What’s up with Bradley Wiggins these days?
It seems he has gone from an outspoken advocate for clean cycling from back in his SlipStream days to an “Oh well” apologist for Lance Armstrong. That seems like crazy talk considering the Texan doped and denied Wiggo the third spot on the podium in the 2009 Tour de France.
Back when he was with Cofidis, Credit Agricole and Slipsteam, he was vehemently anti-doping. He thought dopers were scum that should be burned at the stake. Now, not so much.
In recent quotes about Armstrong, Wiggins seems to have dramatically shifted his perspective. “I see it more from the human side now. It is what it is. So much goes on in the world anyway, and there are so many bad things with this that or the other,” said Wiggins.
We wonder why he’s overlooking the rest of the human side — the way Armstrong and team manager Johan Bruyneel bullied and coercerized the other riders on the team to get with the doping program or else. You only had to read the USADA Reasoned Decision testimony from Dave Zabriskie and Christian Vande Velde to understand the psychological and emotional pressure they suffered thanks to Armstrong.
Wiggins has fallen in line with the classic Armstrong defense that everybody was doping so was it really so bad? That excuses Armstrong as just another rider who made bad choices when Armstrong did far more that drugs. He and Bruyneel put together a sophisticated US Postal doping program and forced everyone into it.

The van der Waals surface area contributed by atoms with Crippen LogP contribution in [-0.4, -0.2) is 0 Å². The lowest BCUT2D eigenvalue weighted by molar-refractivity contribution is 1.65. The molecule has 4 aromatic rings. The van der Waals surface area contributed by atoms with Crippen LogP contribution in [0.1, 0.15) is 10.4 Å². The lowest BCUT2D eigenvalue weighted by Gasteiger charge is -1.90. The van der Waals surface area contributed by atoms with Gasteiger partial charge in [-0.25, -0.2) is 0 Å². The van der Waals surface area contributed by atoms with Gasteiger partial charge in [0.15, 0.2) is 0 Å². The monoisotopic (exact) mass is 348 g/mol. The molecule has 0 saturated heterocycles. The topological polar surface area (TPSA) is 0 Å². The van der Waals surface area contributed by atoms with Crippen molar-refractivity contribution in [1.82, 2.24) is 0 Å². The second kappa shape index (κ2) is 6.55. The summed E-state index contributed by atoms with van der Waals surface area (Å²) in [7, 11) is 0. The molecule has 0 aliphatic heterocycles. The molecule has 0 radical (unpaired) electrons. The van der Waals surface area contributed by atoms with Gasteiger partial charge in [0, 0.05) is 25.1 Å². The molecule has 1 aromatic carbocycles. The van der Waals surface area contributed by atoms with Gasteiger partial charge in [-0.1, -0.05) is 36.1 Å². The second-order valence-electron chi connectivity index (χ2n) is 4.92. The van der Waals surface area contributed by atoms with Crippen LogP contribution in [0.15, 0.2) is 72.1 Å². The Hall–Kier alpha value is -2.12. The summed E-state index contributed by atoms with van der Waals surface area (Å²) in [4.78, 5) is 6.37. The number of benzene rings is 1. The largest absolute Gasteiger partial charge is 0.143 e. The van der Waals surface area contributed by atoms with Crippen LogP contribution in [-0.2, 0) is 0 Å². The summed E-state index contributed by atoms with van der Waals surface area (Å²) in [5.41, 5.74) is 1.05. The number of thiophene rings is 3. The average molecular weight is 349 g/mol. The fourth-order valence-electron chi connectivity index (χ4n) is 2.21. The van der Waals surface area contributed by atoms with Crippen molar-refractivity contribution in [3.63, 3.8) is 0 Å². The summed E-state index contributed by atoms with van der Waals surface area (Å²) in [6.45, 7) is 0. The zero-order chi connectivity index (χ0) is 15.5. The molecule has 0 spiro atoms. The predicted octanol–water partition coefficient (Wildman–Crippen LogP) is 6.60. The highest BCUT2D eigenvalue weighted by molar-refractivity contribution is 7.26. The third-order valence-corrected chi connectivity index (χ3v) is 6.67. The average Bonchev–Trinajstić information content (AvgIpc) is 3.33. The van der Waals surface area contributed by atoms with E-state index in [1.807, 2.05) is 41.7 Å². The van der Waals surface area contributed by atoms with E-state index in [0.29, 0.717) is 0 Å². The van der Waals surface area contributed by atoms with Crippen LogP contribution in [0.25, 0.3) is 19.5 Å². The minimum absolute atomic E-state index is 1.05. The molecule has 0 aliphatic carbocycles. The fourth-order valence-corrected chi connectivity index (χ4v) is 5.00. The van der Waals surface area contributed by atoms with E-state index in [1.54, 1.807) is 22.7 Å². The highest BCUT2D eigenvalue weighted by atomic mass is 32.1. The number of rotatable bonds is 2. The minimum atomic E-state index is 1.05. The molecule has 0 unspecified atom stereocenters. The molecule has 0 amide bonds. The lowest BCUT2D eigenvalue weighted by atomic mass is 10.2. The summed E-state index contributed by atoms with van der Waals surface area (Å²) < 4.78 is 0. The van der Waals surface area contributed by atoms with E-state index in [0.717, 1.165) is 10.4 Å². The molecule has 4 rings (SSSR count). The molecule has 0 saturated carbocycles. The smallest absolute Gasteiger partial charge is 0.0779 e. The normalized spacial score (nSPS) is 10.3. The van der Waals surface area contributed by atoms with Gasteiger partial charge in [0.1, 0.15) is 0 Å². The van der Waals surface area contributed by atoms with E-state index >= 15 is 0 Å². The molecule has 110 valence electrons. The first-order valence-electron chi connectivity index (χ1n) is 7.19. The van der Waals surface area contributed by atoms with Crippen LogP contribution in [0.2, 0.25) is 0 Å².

That’s on top of the rest of the “human” side that Wiggins has conveniently or bizarrely left out. The human damage Armstrong caused to everyone who tried to tell the truth — from Greg LeMond to Frankie Andreu to journalist David Walsh. He destroyed people’s careers, ruined their reputations and bankrupted them with lawsuits.
However, Wiggins no longer sees it that way. “Lance has paid the price heavily for what he’s done. Okay the sport has suffered, but he wasn’t alone in that. I think he’s been singled out as well,” said Wiggins.
There’s a reason Armstrong received a lifetime ban from the sport. He wasn’t just another rider during a dirty time in cycling. Lance was an evil force –nasty, vindictive, merciless. His crimes went far beyond his own personal doping program.
Wiggins is promoting his new book by talking to the media about his attending-getting excerpts on Armstrong. There’s a certain irony in that approach. While he once called Armstrong a “lying bastard,” he’s now making use of the Texan to essentially hype sales of his new book. Which in a weird sort of way is like making a profit off doping?
Wiggins claims that anyone who wins the Tour de France is a “nutter.” We’d have to agree on that one. What else would explain his new stance on Armstrong?